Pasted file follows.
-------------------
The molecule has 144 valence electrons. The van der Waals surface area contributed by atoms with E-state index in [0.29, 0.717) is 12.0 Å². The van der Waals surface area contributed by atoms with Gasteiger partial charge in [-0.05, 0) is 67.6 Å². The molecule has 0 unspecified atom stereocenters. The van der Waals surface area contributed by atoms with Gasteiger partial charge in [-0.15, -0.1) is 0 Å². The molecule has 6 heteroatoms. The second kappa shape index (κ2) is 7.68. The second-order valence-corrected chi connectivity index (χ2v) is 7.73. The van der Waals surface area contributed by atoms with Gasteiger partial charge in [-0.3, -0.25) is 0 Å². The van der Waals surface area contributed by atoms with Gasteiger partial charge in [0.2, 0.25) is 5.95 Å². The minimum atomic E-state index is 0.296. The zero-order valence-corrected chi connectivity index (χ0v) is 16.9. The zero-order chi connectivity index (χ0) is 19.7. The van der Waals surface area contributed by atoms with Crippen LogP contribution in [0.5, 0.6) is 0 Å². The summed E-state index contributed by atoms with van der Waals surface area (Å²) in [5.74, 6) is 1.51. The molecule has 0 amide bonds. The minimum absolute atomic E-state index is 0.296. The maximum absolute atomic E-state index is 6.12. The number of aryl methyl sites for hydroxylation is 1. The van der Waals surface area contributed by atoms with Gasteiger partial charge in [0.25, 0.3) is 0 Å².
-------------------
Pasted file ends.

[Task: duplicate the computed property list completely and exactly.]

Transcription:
The molecule has 144 valence electrons. The van der Waals surface area contributed by atoms with E-state index in [0.29, 0.717) is 12.0 Å². The van der Waals surface area contributed by atoms with Gasteiger partial charge in [-0.05, 0) is 67.6 Å². The molecule has 0 unspecified atom stereocenters. The van der Waals surface area contributed by atoms with Gasteiger partial charge in [-0.15, -0.1) is 0 Å². The molecule has 6 heteroatoms. The second kappa shape index (κ2) is 7.68. The second-order valence-corrected chi connectivity index (χ2v) is 7.73. The van der Waals surface area contributed by atoms with Gasteiger partial charge in [-0.3, -0.25) is 0 Å². The van der Waals surface area contributed by atoms with Gasteiger partial charge in [0.2, 0.25) is 5.95 Å². The minimum atomic E-state index is 0.296. The zero-order valence-corrected chi connectivity index (χ0v) is 16.9. The zero-order chi connectivity index (χ0) is 19.7. The van der Waals surface area contributed by atoms with Crippen LogP contribution in [0.5, 0.6) is 0 Å². The summed E-state index contributed by atoms with van der Waals surface area (Å²) in [5.74, 6) is 1.51. The molecule has 0 amide bonds. The minimum absolute atomic E-state index is 0.296. The maximum absolute atomic E-state index is 6.12. The number of aryl methyl sites for hydroxylation is 1. The van der Waals surface area contributed by atoms with Gasteiger partial charge in [0.25, 0.3) is 0 Å².